Low-Incidence Disabilities

Students with low-incidence disabilities make up 20% of all students with disabilities. Friend and Bursuck (2012) say students with low-incidence disabilities:
  • have received some type of special education service since birth
  • need the same attention as students without disabilities
  • includes students with moderate to severe intellectual disabilities (IQ < 50)
  • may have a developmental delay

Low-Incidence disabilities include the following IDEA categories:

  • Mental Retardation - although listed as a category under federal law, other titles have been adapted for this disability, which shows significantly sub-average general intellectual functioning, existing concurrently with deficits in adaptive behavior, manifested during the developmental period, that adversely affects a child's educational performance
  • Hearing Impairments - permanent or fluctuation impairment in hearing but not deafness
  • Orthopedic Impairments - includes impairments caused by
    • congenital anomalies - clubfoot, absence of limg
    • disease - bone tuberculosis
    • cerebral palsy
    • amputations
    • fractures or burns resulting in contractures
  • Visual Impairments including Blindness - includes both sight and total blindness even with correction
  • Deaf-Blindness - combination of hearing and visual impairments which results in severe communication and other developmental and educational problems, in that a child cannot be accommodated in special education programs solely for children with deafness or blindness.
  • Deafness - hearing impairment even with amplification that adversely affects linguistic processing through hearing.
  • Other Health Impairments - Having limited strength, vitality, or alertness due to chronic or acute health problems.  Includes
    • tuberculosis
    • rheumatic fever
    • sickle cell anemia
    • many others (click NICHCY website in link section)
  • Traumatic Brain Injury - acquired injury to brain by external force.  Does not include congenital or degenerative brain injuries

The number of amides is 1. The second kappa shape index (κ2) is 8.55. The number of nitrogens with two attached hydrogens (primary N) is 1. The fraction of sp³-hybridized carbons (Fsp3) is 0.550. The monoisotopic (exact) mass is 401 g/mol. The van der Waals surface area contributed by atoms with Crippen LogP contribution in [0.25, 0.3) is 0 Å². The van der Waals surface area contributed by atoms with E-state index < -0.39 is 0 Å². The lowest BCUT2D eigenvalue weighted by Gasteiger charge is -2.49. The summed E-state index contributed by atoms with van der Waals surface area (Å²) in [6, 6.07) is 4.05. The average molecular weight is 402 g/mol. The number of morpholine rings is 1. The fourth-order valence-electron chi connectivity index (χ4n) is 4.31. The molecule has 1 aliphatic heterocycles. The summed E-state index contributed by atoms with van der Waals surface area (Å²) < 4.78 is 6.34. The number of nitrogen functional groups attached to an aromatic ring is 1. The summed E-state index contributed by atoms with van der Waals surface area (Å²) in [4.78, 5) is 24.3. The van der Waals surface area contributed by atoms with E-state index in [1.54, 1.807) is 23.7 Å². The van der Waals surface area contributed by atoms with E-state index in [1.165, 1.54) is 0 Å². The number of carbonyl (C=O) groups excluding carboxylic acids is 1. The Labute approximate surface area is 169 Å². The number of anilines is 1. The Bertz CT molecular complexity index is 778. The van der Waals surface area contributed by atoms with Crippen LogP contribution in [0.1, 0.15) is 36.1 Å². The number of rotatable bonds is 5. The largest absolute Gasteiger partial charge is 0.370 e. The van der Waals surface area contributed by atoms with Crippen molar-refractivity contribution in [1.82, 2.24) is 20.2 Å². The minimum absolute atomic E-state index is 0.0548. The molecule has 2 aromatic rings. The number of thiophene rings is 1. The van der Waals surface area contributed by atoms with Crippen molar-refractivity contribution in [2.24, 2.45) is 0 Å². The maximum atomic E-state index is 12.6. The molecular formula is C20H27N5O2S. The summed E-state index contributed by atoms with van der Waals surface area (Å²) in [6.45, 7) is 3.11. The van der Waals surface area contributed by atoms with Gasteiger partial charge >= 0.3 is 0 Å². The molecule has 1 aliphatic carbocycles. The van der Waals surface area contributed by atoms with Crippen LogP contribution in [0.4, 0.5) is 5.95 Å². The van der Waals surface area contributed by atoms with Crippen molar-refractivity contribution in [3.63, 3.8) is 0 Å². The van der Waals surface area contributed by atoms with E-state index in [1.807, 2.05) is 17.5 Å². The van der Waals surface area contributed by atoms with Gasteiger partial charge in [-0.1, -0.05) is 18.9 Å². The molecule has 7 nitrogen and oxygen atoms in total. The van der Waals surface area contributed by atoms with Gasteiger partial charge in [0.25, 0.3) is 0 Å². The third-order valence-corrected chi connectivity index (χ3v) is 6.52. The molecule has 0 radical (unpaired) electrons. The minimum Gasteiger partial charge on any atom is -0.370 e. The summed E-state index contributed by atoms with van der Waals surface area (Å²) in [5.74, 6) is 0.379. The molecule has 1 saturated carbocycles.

• Autism Spectrum Disorders - developmental disability significantly affecting verbal and nonverbal communication and social interaction.
  • Multiple Disabilities - cannot be accommodated by special education services solely for one impairment

General accommodations and modifications for students with Low-Incidence disabilities:

    • Individualize - accommodations will vary from student to student.  Some students may be incredibly gifted in traditional subjects. 
    • Make changes to classroom environment - Classroom arrangement is crucial for students with physical disabilities.  Students with hearing, visual, and physical impairments require adequate space for efficient movement throughout the classroom.  Materials needs to be placed for easier access.  Appropriate seating arrangements and orientation to the classroom and school may be necessary.
  • Match expectations to curricular objectives and instruction - goals and expectations may not be the same as students without disabilities, but may be related to the course standards and competencies
  • Allow scheduled breaks - Students with low-incidence disabilities may get exhausted or need time alone (Autism spectrum disorder). 
    • Predictable schedules - Students with low-incidence disabilities need predictable, structured routines.  For students with Autism spectrum disorder, this may help reduce behavioral issues. 
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